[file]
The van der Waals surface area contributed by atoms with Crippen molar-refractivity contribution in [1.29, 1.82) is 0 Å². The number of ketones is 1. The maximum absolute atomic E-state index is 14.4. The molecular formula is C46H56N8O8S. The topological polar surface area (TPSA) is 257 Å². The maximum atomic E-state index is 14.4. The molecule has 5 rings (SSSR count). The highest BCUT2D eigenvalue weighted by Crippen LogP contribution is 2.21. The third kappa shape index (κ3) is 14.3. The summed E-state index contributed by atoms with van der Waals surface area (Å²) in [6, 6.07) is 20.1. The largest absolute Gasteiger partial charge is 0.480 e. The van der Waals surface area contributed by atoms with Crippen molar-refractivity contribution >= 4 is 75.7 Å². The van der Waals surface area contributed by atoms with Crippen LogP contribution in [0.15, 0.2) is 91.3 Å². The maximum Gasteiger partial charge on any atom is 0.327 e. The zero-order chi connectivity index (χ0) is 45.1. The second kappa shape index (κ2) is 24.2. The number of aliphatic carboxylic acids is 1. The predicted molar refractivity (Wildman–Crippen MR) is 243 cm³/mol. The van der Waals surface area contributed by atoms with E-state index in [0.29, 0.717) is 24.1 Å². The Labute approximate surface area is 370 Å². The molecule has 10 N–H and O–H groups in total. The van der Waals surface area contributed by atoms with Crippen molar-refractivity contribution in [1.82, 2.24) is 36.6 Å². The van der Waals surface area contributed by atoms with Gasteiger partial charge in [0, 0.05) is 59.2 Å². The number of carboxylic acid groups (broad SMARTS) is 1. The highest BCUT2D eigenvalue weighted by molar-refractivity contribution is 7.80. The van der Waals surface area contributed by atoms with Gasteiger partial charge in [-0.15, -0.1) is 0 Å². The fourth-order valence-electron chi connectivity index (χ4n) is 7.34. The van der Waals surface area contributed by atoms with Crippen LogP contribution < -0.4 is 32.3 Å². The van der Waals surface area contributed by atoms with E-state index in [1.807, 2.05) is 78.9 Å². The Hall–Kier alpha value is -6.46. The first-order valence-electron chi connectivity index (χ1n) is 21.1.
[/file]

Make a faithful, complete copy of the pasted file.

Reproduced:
The van der Waals surface area contributed by atoms with Crippen molar-refractivity contribution in [1.29, 1.82) is 0 Å². The number of ketones is 1. The maximum absolute atomic E-state index is 14.4. The molecular formula is C46H56N8O8S. The topological polar surface area (TPSA) is 257 Å². The maximum atomic E-state index is 14.4. The molecule has 5 rings (SSSR count). The highest BCUT2D eigenvalue weighted by Crippen LogP contribution is 2.21. The third kappa shape index (κ3) is 14.3. The summed E-state index contributed by atoms with van der Waals surface area (Å²) in [6, 6.07) is 20.1. The largest absolute Gasteiger partial charge is 0.480 e. The van der Waals surface area contributed by atoms with Crippen molar-refractivity contribution >= 4 is 75.7 Å². The van der Waals surface area contributed by atoms with Crippen LogP contribution in [0.15, 0.2) is 91.3 Å². The maximum Gasteiger partial charge on any atom is 0.327 e. The zero-order chi connectivity index (χ0) is 45.1. The second kappa shape index (κ2) is 24.2. The number of aliphatic carboxylic acids is 1. The predicted molar refractivity (Wildman–Crippen MR) is 243 cm³/mol. The van der Waals surface area contributed by atoms with E-state index in [0.29, 0.717) is 24.1 Å². The Labute approximate surface area is 370 Å². The molecule has 10 N–H and O–H groups in total. The van der Waals surface area contributed by atoms with Crippen molar-refractivity contribution in [1.82, 2.24) is 36.6 Å². The van der Waals surface area contributed by atoms with Gasteiger partial charge in [0, 0.05) is 59.2 Å². The number of carboxylic acid groups (broad SMARTS) is 1. The highest BCUT2D eigenvalue weighted by molar-refractivity contribution is 7.80. The van der Waals surface area contributed by atoms with Gasteiger partial charge in [-0.15, -0.1) is 0 Å². The fourth-order valence-electron chi connectivity index (χ4n) is 7.34. The van der Waals surface area contributed by atoms with Crippen LogP contribution < -0.4 is 32.3 Å². The van der Waals surface area contributed by atoms with E-state index in [1.807, 2.05) is 78.9 Å². The Hall–Kier alpha value is -6.46. The first-order valence-electron chi connectivity index (χ1n) is 21.1.